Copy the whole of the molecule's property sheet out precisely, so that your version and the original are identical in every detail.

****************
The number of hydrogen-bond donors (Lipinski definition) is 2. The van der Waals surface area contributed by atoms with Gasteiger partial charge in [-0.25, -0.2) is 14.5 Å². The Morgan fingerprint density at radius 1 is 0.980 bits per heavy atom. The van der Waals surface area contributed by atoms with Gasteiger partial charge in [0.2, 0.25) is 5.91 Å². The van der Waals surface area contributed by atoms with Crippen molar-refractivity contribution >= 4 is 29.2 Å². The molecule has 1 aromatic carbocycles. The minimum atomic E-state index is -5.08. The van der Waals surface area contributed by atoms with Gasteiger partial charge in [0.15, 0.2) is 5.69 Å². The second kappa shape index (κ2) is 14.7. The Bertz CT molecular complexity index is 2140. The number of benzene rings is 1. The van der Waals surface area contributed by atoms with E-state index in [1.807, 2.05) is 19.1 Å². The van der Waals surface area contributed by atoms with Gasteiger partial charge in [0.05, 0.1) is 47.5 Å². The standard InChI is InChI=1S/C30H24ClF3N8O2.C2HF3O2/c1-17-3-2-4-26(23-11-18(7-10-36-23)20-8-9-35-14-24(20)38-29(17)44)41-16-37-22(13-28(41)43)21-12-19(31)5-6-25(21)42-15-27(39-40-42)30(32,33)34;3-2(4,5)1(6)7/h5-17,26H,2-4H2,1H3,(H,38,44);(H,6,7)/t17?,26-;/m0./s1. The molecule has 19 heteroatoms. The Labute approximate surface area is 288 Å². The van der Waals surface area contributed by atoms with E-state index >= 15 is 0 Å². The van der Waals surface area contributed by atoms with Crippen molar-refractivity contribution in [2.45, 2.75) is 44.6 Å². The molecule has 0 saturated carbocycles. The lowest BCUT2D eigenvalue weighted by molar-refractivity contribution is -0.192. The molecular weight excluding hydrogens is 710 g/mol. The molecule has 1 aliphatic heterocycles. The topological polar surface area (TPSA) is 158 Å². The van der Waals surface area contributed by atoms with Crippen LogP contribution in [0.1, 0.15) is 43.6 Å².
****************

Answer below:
The number of hydrogen-bond donors (Lipinski definition) is 2. The van der Waals surface area contributed by atoms with Gasteiger partial charge in [-0.25, -0.2) is 14.5 Å². The Morgan fingerprint density at radius 1 is 0.980 bits per heavy atom. The van der Waals surface area contributed by atoms with Gasteiger partial charge in [0.2, 0.25) is 5.91 Å². The van der Waals surface area contributed by atoms with Crippen molar-refractivity contribution >= 4 is 29.2 Å². The molecule has 1 aromatic carbocycles. The minimum atomic E-state index is -5.08. The van der Waals surface area contributed by atoms with Gasteiger partial charge in [0.15, 0.2) is 5.69 Å². The second kappa shape index (κ2) is 14.7. The Bertz CT molecular complexity index is 2140. The number of benzene rings is 1. The van der Waals surface area contributed by atoms with E-state index in [1.807, 2.05) is 19.1 Å². The van der Waals surface area contributed by atoms with Gasteiger partial charge in [0.05, 0.1) is 47.5 Å². The standard InChI is InChI=1S/C30H24ClF3N8O2.C2HF3O2/c1-17-3-2-4-26(23-11-18(7-10-36-23)20-8-9-35-14-24(20)38-29(17)44)41-16-37-22(13-28(41)43)21-12-19(31)5-6-25(21)42-15-27(39-40-42)30(32,33)34;3-2(4,5)1(6)7/h5-17,26H,2-4H2,1H3,(H,38,44);(H,6,7)/t17?,26-;/m0./s1. The molecule has 19 heteroatoms. The Labute approximate surface area is 288 Å². The van der Waals surface area contributed by atoms with E-state index >= 15 is 0 Å². The van der Waals surface area contributed by atoms with Crippen molar-refractivity contribution in [2.45, 2.75) is 44.6 Å². The molecule has 0 saturated carbocycles. The lowest BCUT2D eigenvalue weighted by molar-refractivity contribution is -0.192. The molecular weight excluding hydrogens is 710 g/mol. The molecule has 1 aliphatic heterocycles. The topological polar surface area (TPSA) is 158 Å². The van der Waals surface area contributed by atoms with Crippen LogP contribution in [0.1, 0.15) is 43.6 Å².